The film’s script was written by a group of people: John Logan, Neal Purvis, Robert Wade, Jez Butterworth. All of them, except Butterworth, have previously worked on other Bond films. Logan has been nominated for an Oscar for writing Gladiator, The Aviator, and Hugo. Purvis and Wade have worked on other films together and Butterworth wrote Edge of Tomorrow and this year’s Black Mass. All of these accomplished writers did an okay job, however, I believe that they could have refined the story a bit more. A few supporting characters could have fared better with some more development and the plot could have made more sense: at times it felt that Bond was going from point A to B to C for no reason. Nevertheless, I really enjoyed the dialogue of the film, which was brought to life by amazing performances from the whole cast. The way Spectre’s story tied the whole series together is also worth praising. The theme of modernity versus tradition was an interesting idea to introduce into the Bond franchise as well. Lastly, I do not know about you, but I would definitely not feel safe if I am constantly being watched.

Directing

Skyfall’s Sam Mendes returned as a director for Spectre. He did an amazing job in 2012 and did not disappoint this year as well. I loved the opening crowd chase scene in Mexico as well as the car chase in Rome. I also liked how the ending of the film was set in Bond’s home – London. It was nice seeing the old MI6 base. Speaking about Mendes’s other films, I really want to watch American Beauty, which earned him an Academy Award for best director.

In addition, not only the action scenes were exciting, but the whole film was visually appealing, glamorous, luxurious and elegant. Praises for this go to cinematographer Hoyte van Hoytema.

Acting

  • Daniel Craig as James Bond, agent 007. This was Craig’s 4th time playing Bond and it was yet again a different side of Bond. If Skyfall showed us a physically broken Bond, Spectre gave us an emotionally damaged one. It also showed that even though he is a stone cold assassin, he would like to change his way and find his ‘happy ending’. I’m sure that that ‘ happy ending’ won’t last long since Craig’s contract states that he has one more movie left (at least according to the Internet). However, there has been some rumors that Craig will refuse to play Bond moving forward, so I guess we will see what happens.
  • Christoph Waltz as Ernst Stavro Blofeld was a good villain, who could have been great if we just have spent more time with him. I believe that it was a wasted opportunity not to put more of C. Waltz in the film because he is amazing in villainous roles. Just watch Inglorious Basterds if you don’t believe me. Check out Django Unchained as well if you want to marvel at how great of an actor Waltz is.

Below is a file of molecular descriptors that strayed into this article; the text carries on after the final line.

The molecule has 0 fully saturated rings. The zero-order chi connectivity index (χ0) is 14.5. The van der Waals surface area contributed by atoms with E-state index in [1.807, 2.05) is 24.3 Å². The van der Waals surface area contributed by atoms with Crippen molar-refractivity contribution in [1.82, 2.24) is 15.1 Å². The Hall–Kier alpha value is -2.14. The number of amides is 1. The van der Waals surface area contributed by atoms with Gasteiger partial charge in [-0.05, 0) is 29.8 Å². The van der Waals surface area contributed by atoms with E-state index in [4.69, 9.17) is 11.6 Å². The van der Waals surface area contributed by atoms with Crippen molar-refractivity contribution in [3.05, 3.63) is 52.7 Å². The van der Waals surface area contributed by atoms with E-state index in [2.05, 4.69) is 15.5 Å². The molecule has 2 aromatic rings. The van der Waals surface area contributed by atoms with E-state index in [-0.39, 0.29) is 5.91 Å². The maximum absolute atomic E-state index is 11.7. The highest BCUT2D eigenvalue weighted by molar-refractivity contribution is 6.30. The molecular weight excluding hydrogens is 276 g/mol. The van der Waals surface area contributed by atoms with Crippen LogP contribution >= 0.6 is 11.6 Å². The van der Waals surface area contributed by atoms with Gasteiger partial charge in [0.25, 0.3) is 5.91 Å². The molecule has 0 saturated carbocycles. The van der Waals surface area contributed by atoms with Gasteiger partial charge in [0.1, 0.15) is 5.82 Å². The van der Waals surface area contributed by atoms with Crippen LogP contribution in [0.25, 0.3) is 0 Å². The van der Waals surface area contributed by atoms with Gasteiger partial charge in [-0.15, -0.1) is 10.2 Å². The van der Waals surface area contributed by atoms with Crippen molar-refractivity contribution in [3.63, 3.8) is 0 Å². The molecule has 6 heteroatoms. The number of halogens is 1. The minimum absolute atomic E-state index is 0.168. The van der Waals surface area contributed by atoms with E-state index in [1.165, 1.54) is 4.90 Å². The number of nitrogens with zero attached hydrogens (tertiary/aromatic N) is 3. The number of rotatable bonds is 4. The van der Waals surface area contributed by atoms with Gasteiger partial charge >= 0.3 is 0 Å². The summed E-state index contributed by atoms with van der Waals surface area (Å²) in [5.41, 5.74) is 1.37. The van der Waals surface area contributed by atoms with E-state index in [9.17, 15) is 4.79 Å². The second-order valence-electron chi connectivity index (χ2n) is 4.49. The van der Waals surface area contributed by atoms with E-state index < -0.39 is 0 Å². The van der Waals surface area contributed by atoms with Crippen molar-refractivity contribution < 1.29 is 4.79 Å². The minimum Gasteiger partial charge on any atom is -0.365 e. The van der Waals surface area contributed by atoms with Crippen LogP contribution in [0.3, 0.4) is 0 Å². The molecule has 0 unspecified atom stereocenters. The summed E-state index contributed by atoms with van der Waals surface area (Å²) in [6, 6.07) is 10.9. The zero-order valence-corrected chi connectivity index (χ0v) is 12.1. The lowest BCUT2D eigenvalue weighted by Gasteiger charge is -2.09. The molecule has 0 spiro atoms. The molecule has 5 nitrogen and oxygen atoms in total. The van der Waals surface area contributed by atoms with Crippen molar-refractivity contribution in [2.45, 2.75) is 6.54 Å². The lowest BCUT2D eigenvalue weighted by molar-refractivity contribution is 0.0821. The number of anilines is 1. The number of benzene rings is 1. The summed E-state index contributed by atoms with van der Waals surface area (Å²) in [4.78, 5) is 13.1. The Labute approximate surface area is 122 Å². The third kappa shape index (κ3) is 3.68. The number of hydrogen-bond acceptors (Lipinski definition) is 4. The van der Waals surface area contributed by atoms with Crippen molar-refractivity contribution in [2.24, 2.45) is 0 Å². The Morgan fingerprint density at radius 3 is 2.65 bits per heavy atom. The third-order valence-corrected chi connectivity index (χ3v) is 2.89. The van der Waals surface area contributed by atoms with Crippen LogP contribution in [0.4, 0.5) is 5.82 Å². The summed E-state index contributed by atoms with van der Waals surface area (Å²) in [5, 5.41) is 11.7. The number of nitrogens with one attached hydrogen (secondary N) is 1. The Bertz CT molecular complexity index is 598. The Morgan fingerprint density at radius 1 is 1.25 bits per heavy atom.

• Léa Seydoux as Dr. Madeleine Swann. Finally, a Bond girl (well, not really) who challenges Bond and who was actually as good as Vesper! I loved her character and would have wanted to spend more time with her as well. Seydoux is an accomplished French actress with films like the aforementioned Inglorious Basterds, Midnight in Paris, Mission Impossible: Ghost Protocol, Blue is the Warmest Color and The Grand Budapest Hotel on her resume.
  • Ben Whishaw as Q. I loved how Q’s abilities were crucial to the plot of Spectre and I, once again, wish that we could have spent more time with him. I have talked more about him in my Suffragette review.
  • Naomie Harris as Eve Moneypenny. I quite liked the brother-sister relationship that she and Bond have. However, her character was kinda wasted in this film – it is a shame that they didn’t give more things for her to do.
  • Monica Bellucci as Lucia Sciarra. I have always been skeptical about Bellucci as an actress and never really paid any attention to her. However, she was perfectly fine in this film as the sex toy-Bond Girl. You see there are different types of Bond girls and she played the most stereotypical one.
  • Ralph Fiennes as Gareth Mallory aka the new M. As much as I like Fiennes as an actor, my favorite M will always be Judi Dench. Having said that, Fiennes did a nice job in the role and I did love his serious facial expression.
  • Andrew Scott as Max Denbigh – C. He was a really unlikable character even before it was revealed that he was working for Spectre. You could sense his douchebagness from miles away, so the twist was not that surprising.
  • Jesper Christensen came back as Mr. White and I really liked the fact that his comeback was meaningful and not just a random cameo to please the fans.
  • Dave Bautista as Mr. Hinx – the assassin of Spectre. He was not really developed as a character but, not surprisingly, did an amazing job in the fight/action scenes as in Guardians of the Galaxy.
  • Lastly, it turns out that a Lithuanian actor (I’m Lithuanian also) Gediminas Adomaitis, who I have never heard before, was one of Oberhauser’s Right Hand Man, according to IMDb. That’s pretty cool.

All in all, Spectre was definitely an enjoyable film, however, it could have been and should have been so much better. I don’t know whether my expectations were too high and that’s why I am so harsh on this film. Still, I firmly believe that the film’s script was its weakest part. While I loved the tone and the dialogue, the plot could have used another revision. Nevertheless, the acting and the visuals, both in the opening and in the actual film, were splendid.

Rate: 3.5/5

Trailer: Spectre trailer